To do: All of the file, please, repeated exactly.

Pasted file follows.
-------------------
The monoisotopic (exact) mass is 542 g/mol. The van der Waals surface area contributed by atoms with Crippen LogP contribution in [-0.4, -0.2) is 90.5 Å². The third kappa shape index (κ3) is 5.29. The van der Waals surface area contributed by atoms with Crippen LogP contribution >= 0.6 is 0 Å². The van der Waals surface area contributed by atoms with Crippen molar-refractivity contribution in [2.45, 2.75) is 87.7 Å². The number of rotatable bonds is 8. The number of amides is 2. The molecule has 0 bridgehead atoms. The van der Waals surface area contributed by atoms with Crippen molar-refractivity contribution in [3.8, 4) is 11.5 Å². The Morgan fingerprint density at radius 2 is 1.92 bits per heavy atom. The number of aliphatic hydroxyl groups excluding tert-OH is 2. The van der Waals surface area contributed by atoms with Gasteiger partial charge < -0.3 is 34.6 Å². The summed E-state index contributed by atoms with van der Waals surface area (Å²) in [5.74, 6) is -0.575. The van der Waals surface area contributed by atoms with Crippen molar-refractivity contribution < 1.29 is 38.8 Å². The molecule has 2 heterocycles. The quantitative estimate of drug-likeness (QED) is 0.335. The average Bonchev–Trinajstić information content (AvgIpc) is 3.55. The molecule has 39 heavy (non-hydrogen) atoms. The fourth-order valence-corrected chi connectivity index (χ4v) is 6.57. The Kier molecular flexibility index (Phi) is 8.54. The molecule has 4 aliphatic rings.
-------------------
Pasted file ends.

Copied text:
The monoisotopic (exact) mass is 542 g/mol. The van der Waals surface area contributed by atoms with Crippen LogP contribution in [-0.4, -0.2) is 90.5 Å². The third kappa shape index (κ3) is 5.29. The van der Waals surface area contributed by atoms with Crippen LogP contribution >= 0.6 is 0 Å². The van der Waals surface area contributed by atoms with Crippen molar-refractivity contribution in [2.45, 2.75) is 87.7 Å². The number of rotatable bonds is 8. The number of amides is 2. The molecule has 0 bridgehead atoms. The van der Waals surface area contributed by atoms with Crippen molar-refractivity contribution in [3.8, 4) is 11.5 Å². The Morgan fingerprint density at radius 2 is 1.92 bits per heavy atom. The number of aliphatic hydroxyl groups excluding tert-OH is 2. The van der Waals surface area contributed by atoms with Gasteiger partial charge < -0.3 is 34.6 Å². The summed E-state index contributed by atoms with van der Waals surface area (Å²) in [5.74, 6) is -0.575. The van der Waals surface area contributed by atoms with Crippen molar-refractivity contribution < 1.29 is 38.8 Å². The molecule has 2 heterocycles. The quantitative estimate of drug-likeness (QED) is 0.335. The average Bonchev–Trinajstić information content (AvgIpc) is 3.55. The molecule has 39 heavy (non-hydrogen) atoms. The fourth-order valence-corrected chi connectivity index (χ4v) is 6.57. The Kier molecular flexibility index (Phi) is 8.54. The molecule has 4 aliphatic rings.